TUG HILL CONSTRUCTION INC., Appellant, v. COUNTY OF BROOME et al., Respondents.
Appeal from an order of the Supreme Court (Rose, J.), entered June 3, 1999 in Broome County, which granted defendants' motion for summary judgment dismissing the complaint.
In connection with the closure of the Colesville Landfill located in the Town of Colesville, Broome County, defendants solicited bids from contractors to cap the landfill by covering it with specified soils and protective barriers. The capping, which included construction of a wetland mitigation area to further filter water runoff, was to be performed in accordance with requirements set forth in a “Final Engineering Design Report”, as well as other documents, which were provided to prospective bidders. Plaintiff submitted the lowest bid and was awarded the contract on or about March 7, 1995.
Thereafter, plaintiff proposed a landfill grading plan that was reviewed by C & S Engineers Inc., a consultant retained by defendants, providing, inter alia, for cutting a portion of the existing landfill and using such waste material to fill other areas to satisfy the grade requirements. Since plaintiff would not have to borrow fill under its plan from other areas of the site to create the cap, plaintiff proposed to eliminate the wetland mitigation area which was to be located in the on-site borrow area set out in the construction plan. Upon approval of the plan, plaintiff intended to commence grading on April 24, 1995. On May 8, 1995, C & S notified plaintiff of its dissatisfaction with certain aspects of the grading plan, particularly that part providing for cutting into the existing landfill mass and cover soils, and requested that plaintiff make adjustments to the plan to more closely conform with the design intent.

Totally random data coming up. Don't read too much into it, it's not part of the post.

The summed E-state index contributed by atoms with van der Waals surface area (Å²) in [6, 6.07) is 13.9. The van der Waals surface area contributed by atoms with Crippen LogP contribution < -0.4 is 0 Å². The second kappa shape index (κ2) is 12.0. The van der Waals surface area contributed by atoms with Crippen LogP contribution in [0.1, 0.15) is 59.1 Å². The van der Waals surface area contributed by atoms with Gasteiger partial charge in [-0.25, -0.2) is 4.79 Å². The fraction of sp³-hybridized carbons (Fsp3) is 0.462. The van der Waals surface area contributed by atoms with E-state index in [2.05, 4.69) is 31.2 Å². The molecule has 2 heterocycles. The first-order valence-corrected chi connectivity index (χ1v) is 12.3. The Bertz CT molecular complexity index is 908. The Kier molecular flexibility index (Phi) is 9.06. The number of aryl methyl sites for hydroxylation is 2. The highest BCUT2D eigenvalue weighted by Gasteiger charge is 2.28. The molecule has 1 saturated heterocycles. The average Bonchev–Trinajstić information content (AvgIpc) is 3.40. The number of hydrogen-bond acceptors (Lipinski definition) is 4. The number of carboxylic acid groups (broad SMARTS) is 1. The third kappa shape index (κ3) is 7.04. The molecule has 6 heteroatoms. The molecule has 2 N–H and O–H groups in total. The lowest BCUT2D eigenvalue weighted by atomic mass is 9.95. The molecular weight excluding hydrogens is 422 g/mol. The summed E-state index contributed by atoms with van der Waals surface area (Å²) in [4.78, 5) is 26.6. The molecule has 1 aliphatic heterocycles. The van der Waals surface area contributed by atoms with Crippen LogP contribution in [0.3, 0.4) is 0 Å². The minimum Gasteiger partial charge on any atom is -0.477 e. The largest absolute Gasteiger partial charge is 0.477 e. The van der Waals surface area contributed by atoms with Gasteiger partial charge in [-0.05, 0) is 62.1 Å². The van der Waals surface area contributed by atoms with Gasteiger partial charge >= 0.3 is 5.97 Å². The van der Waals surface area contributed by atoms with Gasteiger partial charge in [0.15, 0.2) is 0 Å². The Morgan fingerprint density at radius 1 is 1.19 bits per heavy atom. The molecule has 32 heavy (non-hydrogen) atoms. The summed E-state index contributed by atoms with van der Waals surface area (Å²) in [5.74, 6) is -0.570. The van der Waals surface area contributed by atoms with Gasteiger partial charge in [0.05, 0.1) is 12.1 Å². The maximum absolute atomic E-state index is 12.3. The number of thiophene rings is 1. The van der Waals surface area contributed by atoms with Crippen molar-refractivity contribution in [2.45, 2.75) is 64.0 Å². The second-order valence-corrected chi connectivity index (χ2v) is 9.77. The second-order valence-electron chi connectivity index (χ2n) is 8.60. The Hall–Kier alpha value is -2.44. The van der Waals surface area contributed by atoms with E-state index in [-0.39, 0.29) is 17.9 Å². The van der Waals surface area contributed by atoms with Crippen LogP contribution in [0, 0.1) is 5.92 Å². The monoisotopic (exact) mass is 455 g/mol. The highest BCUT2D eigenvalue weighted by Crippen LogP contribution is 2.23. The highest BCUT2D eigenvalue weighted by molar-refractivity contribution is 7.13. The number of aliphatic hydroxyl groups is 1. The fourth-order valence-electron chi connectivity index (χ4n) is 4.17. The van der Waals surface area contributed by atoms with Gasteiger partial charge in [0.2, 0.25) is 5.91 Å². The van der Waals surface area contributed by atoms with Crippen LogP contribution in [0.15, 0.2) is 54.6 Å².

In response, plaintiff maintained that the grading plan complied with the requirements of the contract documents and requested C & S to approve the plan so that it could commence grading. In the ensuing weeks, the parties attempted to resolve their differences without success. On May 30, 1995, C & S outlined the modifications to the grading plan which would be acceptable. C & S advised plaintiff, however, that the contract specification restricting the use of material excavated from the existing soil cover for subgrade fill would be strictly enforced inasmuch as the use of such material would reduce material taken from the approved borrow area and result in additional costs for borrow area excavation to construct the wetland mitigation area. By letter dated June 1, 1995, plaintiff responded that strict construction of this contract requirement “will force us to abandon our subgrade plan * * * and import material from the on-site borrow area in lieu of cutting and filling, thereby forcing us to bear the financial burden of creating the wetland mitigation area”. In closing, plaintiff indicated that it would await a further direction prior to undertaking additional work.
Further discussions were conducted at a June 7, 1995 progress meeting and, on June 8, 1995, plaintiff sent a letter to defendant County of Broome advising that plaintiff “was to prepare and send * * * a proposal outlining the methods and costs of implementing a grading plan which would resolve the majority of the outstanding issues”. On July 6, 1995, the parties held another meeting during which defendants apparently directed plaintiff to perform under a grading plan that required plaintiff to excavate the entire borrow area and use such material to grade the landfill.